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Archive for October, 2010

My name is Bill Wessinger and I would like to welcome you to my blog. As a first post, I thought I would go through a sort of brief introduction of myself, my interest in boats, my experience with boats, and my goals in beginning this blog.

As a kid I was always interested in boats. My interest was sort of an enigma, as my parents didn’t own any boats, and I rarely had the opportunity to spend time on them. A few times my family went sailing with friends of my parents or paddle in kayaks or canoes. I would occasionally travel by ferry in the San Juan Islands or other parts of Puget Sound. Several times I went to summer camps where I would spend several days on the Townshend out of Port Townsend, a boat opperated by the Wooden Boat Foundation, and once I spent a week on the Adventuress, a large and elegant old schooner, but my experiences were few and far apart.

For whatever reason, the practical matter of not spending much time in boats never mattered and my interest was hooked. While I was still in middle school I began building a small lapstrake canoe according to the methods laid out by Thomas Hill in his book Ultralight Boatbuilding. Well, I never got beyond finishing the building jig. I built the jig using plans I became convinced would not be compatible with plywood building and scrapped the project.

Though I scrapped that project, my interest was undiminished. I continued buying issues of Wooden Boat through my high school years and would frequently ask for books related to boat building, boat design, or related subjects for Christmas or my birthday.

Towards the end of high school I started putting my interest in boats aside. It seemed too impractical to try and find a career working with boats. I had spent too little time with them and did not feel I had what I’ll call the ‘street cred’ to make anything significant of it. My only boat building project had been scrapped and it felt like too nerdy or dorky of an interest at the time. Though the aesthetic of  wooden sail or paddled boats still appealed to me, I felt like I had to go into a more impressive or conventional career.

Going into what I felt might be a more impressive or conventional career has not happened, but two years ago I came home one week with a crazy idea. I had been doing field work that summer taking geomorphic data for salmon conservation and was camping 3 or 4 nights a week. I had started thinking about building a boat again and I had the money to start buying tools. My girlfriend had done canoe and kayak guiding on the Wisconsin River, and had expressed an interest in getting back out on the water. I came home that weekend and told her “I’ve got a kinda crazy idea. Lets build some canoes.” Her response: “Ok, when do we begin.”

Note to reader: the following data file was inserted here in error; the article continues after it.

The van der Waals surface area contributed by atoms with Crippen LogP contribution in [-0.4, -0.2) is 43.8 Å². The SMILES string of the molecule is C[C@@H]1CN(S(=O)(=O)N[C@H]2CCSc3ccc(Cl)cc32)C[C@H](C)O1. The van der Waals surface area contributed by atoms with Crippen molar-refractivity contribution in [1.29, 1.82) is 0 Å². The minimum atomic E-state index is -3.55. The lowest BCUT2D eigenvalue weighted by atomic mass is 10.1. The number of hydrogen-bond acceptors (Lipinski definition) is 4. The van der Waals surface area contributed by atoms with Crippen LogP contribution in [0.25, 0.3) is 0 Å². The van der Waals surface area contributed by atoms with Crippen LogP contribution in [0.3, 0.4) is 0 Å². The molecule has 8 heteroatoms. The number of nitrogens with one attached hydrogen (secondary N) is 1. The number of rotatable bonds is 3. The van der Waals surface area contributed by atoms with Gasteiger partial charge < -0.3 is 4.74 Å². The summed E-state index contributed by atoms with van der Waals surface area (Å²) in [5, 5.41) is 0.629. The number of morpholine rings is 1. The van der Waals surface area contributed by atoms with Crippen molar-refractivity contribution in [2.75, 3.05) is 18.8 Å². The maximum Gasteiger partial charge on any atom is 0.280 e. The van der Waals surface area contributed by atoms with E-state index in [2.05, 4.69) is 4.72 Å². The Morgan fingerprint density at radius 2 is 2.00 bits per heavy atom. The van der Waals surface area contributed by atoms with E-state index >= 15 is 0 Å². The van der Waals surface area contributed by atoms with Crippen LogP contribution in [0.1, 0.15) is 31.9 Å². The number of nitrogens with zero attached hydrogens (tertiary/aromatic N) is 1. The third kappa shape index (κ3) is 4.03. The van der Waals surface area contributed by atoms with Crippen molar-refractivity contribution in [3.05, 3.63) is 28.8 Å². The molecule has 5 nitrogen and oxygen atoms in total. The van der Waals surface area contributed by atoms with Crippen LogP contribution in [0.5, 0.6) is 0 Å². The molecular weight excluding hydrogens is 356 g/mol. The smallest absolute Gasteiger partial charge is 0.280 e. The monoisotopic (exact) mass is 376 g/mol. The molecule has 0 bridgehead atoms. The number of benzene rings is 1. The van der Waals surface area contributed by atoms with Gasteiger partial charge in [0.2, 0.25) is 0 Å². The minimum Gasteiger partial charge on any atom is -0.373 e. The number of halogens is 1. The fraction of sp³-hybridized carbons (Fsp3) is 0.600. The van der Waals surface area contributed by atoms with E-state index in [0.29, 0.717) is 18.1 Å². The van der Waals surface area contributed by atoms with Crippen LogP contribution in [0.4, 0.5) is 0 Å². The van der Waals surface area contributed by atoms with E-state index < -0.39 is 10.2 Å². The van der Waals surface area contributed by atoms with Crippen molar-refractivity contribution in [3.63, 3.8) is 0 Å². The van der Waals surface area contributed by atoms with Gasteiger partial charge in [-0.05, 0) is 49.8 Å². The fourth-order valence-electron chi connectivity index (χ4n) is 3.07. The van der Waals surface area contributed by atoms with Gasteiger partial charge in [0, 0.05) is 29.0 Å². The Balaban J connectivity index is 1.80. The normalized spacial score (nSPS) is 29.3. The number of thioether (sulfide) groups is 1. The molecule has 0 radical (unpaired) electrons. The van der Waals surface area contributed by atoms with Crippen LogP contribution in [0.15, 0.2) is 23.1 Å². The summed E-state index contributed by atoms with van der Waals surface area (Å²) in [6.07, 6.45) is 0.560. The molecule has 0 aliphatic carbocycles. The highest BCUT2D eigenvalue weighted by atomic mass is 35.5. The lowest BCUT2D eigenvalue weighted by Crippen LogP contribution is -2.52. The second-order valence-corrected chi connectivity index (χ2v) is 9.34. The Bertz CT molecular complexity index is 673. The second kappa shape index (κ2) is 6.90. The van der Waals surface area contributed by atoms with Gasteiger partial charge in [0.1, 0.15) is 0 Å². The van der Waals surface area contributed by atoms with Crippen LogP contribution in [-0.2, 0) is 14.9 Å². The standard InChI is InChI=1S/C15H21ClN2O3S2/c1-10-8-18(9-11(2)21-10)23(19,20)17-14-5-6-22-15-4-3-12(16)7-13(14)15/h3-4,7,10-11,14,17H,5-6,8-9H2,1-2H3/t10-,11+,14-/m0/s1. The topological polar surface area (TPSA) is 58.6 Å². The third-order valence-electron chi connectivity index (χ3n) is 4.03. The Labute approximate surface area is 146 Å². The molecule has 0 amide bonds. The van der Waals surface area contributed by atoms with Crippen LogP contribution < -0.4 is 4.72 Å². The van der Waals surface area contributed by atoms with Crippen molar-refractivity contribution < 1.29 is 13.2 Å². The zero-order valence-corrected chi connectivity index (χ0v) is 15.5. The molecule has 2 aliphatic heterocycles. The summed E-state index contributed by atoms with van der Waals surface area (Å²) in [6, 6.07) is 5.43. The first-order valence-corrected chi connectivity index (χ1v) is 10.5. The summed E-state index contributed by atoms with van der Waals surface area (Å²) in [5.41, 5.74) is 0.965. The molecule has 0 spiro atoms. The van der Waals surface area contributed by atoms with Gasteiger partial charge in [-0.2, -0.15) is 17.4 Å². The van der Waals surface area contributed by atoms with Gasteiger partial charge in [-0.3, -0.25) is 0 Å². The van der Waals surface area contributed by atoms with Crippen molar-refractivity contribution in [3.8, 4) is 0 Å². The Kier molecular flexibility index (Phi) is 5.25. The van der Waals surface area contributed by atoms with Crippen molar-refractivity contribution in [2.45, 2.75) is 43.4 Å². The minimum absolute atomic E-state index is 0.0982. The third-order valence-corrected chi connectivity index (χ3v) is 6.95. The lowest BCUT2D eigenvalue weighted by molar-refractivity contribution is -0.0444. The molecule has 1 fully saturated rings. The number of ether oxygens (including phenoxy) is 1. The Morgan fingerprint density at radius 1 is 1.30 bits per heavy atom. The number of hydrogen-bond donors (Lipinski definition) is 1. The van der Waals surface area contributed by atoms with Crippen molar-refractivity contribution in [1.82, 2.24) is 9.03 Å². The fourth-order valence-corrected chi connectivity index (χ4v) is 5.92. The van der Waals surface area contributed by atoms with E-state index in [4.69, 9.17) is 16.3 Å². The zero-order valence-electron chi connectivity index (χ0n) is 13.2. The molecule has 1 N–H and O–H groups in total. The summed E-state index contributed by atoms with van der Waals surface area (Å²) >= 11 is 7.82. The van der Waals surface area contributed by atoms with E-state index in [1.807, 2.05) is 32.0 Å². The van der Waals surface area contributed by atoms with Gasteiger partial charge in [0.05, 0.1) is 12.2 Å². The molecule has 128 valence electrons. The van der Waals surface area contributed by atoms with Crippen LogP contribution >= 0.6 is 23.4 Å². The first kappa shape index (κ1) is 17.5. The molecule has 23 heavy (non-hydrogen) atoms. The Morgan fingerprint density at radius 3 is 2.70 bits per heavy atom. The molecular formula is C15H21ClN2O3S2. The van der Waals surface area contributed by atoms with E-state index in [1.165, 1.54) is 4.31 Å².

Our original plan was to build two cedar strip canoes that winter. Naturally, life got in the way, but last spring, after a year and a half, I launched my first boat. Her name is Abigail.

 

I built her using Mac McCarthy’s book Featherweight Boatbuilding, and using his Wee Lassie design, though I departed from some of his building methods toward the end of the project. The seat was built somewhat differently, I built it with what I’ll call a capped gunnel, and the breasthooks were built more like the method proposed by Thomas Hill in his book. I also added a permanent foot stretcher. Using a stick and twine seemed like too much of a careless second thought after so much work. At some point I will go into more depth about my particular building techniques, but suffice it to say that though it is far from perfect, and I could point out a dozen places where things could have been done better, I am very pleased with the results.

I started thinking about the next boats before I even finished varnishing.

 

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